Monthly Archives / April 2015
When it comes to curry mee, I usually prefer the Penang variety with prawns, cockles, cuttlefish, and coagulated pork blood. However, that does not mean that I don’t enjoy the occasional Central Malaysia type of curry mee with a different set of ingredients, I just usually don’t purposely look for them.
curry mee stall at Madras Lane, Petaling Street
Actually, the only reason I discovered this curry mee stall at Madras Lane was from a failed attempt to try the famous yong tau foo located at the same place since I went there way too early (before their usual 10 am opening hour.)
Anyway, this curry mee came with cockles that were just perfect, they were big, juicy, and almost raw. Then there’s those yummy deep fried pork skin, a few slices of eggplants, long beans, and tofupok in those thick curry gravy, which comes together making perfect compliments to the noodles with addition of those fragrant sambal.
I’m not a huge fan of KL curry mee, but this one is good. Try it.
Madras Curry Mee
Lorong Bandar 20
Off Jalan Petaling
GPS: 3.143600, 101.697142
Hours: breakfast and lunch, from about 8 am (Off Mondays)
A few weeks ago we had the craving for roast duck, and there is no better place for roast duck than Loong Foong at Taman Paramount, so we headed there… just to discover that while the restaurant was open, the roast duck shop wasn’t.
Time for plan B – the classy looking Japanese Curry restaurant a few shops down the same row – Shokudo Japanese Curry Rice.
Shokudo at Taman Paramount
The restaurant is a blend of class and practicality. There are long wooden tables and benches for sharing, which exudes a bit of high school dining hall feel.
Ordering is done by heading to the counter, but they’re kind enough to serve the food to your table. Green tea and water refill is a DIY affair, which we didn’t mind.
tidbits to munch on before main meal
The menu consists of some two dozen dishes, including curry rice and appetizers. We tried aigamo rousuni (marinated duck breast, RM 8), hiyayako (cold beancurd, RM 4), koebi karaage (deep fried shrimps, RM 5), and kani salad (crab stick salad, RM 10).
The appetizers were generally pretty good and priced rather competitively, I can totally imagining chilling out with some Asahi & deep fried shimps.
prawns, pork, or beef curry rice
There are almost a dozen different curry rice to choose from. From chicken, pork fillet, prawn, vegetable, egg, and even cream croquette, all of which are priced between RM 13-15. For an additional RM 3, you also get a small salad, soup, and green tea, which is a pretty decent deal especially since the price is net.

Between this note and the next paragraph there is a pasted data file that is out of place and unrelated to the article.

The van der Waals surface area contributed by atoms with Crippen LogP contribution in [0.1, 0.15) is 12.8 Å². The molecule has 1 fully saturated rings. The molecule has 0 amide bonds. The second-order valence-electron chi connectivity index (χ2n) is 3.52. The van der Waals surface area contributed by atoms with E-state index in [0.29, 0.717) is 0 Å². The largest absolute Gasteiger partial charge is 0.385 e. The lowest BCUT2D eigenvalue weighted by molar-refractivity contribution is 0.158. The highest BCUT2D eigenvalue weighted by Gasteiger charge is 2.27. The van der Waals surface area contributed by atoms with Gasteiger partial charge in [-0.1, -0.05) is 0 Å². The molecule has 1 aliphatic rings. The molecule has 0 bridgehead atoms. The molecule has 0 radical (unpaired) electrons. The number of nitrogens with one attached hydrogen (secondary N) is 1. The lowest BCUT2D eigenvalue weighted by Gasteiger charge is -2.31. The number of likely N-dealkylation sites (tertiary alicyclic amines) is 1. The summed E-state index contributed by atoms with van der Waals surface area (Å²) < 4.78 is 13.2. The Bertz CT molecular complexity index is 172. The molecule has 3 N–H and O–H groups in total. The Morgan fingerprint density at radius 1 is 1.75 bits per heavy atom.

After trying a few dishes, my favorite has to be their prawn curry rice. The seafood tasted fresh, juicy, and goes very well with creamy flavorful Japanese curry. The pork fillet is pretty decent, though I’d recommend Tonkatsu by Mai Mason over this version any day.
That being said, Shokudo is a pretty fine place for Japanese curry rice for any fan of this dish.
9, Jalan 20/13,
Petaling Jaya Selangor
GPS: 3.106145, 101.625387
Hours: lunch & dinner, closed on Monday
Every once in a while, I get invited to one of these fancy dinners that I imagined myself being a part of when I was working as a casual worker at a five star hotel in my high school days.
I thought that it’d be pretty awesome sitting down having a number of different courses of almost bite size food served in plates that are unnecessarily large, and wouldn’t it be even more cool if they have different drinks for each dish?!
That’d really be living the life, won’t it?
A Premium Wine Affair, Senja at Saujana Hotel
Well, last Friday was one of such days, and yes, that’s another teenage-hood dream come true moment (though not the first time).
I was invited to “A premier Wine Affair of the Saujana Hotels & Resorts Wine Collection“, a private event hosted by the Saujana to unveil its new wine collection.
Charcoal’s Australian Chef Robert Johnston
The wines were specifically made from Frankland Estate, Margaret River, Western Australia, a well-renowned winery with an approach to winemaking that values the importance of soil and environment.
In the kitchen was Charcoal’s Australian Chef Robert Johnston who prepared a distinctive five course menu to pair with the wines for a night of, well, wine and dine.
By the way, you can only get these wines from The Saujana
Note: Instead of paraphrasing the note and pretend that I know exactly how to describe these wonderful wines, I’m going to include the tasting note here verbatim, and by the way, most media/writers do get tasting notes for wine/whisky, we can’t magically come up with fantastic descriptions that are all pretty much the same.